Here's a three-step plan to teach important financial lessons before your kids face real interest rates and late fees. It may just save them from the crunchier side of credit.

Step 1: Show me the money

Financial savvy starts with cash. As soon as a child has money from allowance, chores or gifts, help her open a bank account. The abstract nature of money in the bank opens up all kinds of conversations. Kids are curious where the money they deposit goes. Reviewing bank statements with children gives you the opportunity to explain the benefits of earning interest. And birthday checks from grandparents introduce the idea of other instruments standing in for actual currency.

Let kids make their own choices about how they spend at least some of their money. Start with low stakes financial decisions they can be 100 percent in charge of, such as buying candy. (You can always make rules about how and when they can eat the candy in case you have a tycoon on your hands!) Discuss wants versus needs.

Perhaps most importantly, share with them how you use your own money. Evan Jones, VP of marketing for BillMyParents MasterCard, suggests involving kids in your budgeting conversations, especially where it concerns them. "Discuss the reasons they can't go on that senior class trip to Mexico," he says. "And explain the differences between a credit card, debit bank card and a prepaid card."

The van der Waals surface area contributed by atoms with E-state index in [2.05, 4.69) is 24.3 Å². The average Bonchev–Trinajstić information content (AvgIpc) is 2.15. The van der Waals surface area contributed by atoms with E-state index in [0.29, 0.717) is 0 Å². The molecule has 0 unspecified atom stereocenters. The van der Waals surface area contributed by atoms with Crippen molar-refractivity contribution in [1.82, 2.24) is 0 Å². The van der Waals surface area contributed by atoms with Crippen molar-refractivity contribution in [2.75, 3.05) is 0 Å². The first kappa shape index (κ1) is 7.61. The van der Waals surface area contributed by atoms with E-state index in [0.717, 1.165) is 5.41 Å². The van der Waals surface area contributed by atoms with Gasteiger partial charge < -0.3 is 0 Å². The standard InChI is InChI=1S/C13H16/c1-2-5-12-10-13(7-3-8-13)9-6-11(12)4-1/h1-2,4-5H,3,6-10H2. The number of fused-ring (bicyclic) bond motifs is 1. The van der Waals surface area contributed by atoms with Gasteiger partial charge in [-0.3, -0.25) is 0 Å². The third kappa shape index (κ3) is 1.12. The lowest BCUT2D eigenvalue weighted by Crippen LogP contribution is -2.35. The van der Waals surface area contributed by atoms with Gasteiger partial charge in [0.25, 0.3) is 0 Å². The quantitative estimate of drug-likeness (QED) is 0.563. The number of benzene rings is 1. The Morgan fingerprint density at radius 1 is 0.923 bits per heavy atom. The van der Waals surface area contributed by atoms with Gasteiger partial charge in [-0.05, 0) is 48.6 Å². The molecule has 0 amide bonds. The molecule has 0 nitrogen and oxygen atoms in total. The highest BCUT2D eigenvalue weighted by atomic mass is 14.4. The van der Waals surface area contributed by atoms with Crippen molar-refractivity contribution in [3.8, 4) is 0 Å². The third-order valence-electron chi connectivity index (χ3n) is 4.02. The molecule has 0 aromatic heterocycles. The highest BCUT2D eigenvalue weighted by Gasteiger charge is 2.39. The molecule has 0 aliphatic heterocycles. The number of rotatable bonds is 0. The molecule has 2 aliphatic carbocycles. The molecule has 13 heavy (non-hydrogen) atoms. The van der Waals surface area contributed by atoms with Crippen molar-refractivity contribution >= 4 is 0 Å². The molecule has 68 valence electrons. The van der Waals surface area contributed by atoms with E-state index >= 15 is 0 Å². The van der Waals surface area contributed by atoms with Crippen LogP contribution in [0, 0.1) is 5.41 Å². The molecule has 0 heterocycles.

Step 2: Debit now for less debt later

Using prepaid debit cards can acclimate kids to swiping plastic, but with the constraints of cash. Teach kids to keep receipts and create a running tally of purchases so they always know the remaining balance on the card. Children who create the habit of staying within their means at a young age will be much more likely to pay off credit card balances every month as adults.

Step 3: Transition to a low-limit credit card

One way or another, we're all using credit. It's the norm in society. Learning how to manage finite resources is a wonderful skill-whether that's cash, check or debit card-but at some point your child will be offered credit. Help your teenager open a credit card account, and then let her make purchases and pay the monthly statement. Once she turns 18, this will help to build a healthy credit score.

The trick with the credit card is to let the teenager make a mistake or two. If you've instilled good habits with cash and let her practice with a pre-loaded debit card, she should be ready for a real credit card.

However, if she's going to make a mistake-better now than later.

Kids who learn fiscal responsibility at a young age are much less likely to mismanage their money later in life, but money lessons go deeper. Teaching your child to live within his means and make difficult choices is a lesson that transcends any bank balance. Plus, teaching good financial habits gives you peace of mind your child won't be calling in a few years ask for a little extra to cover his overdraft fees.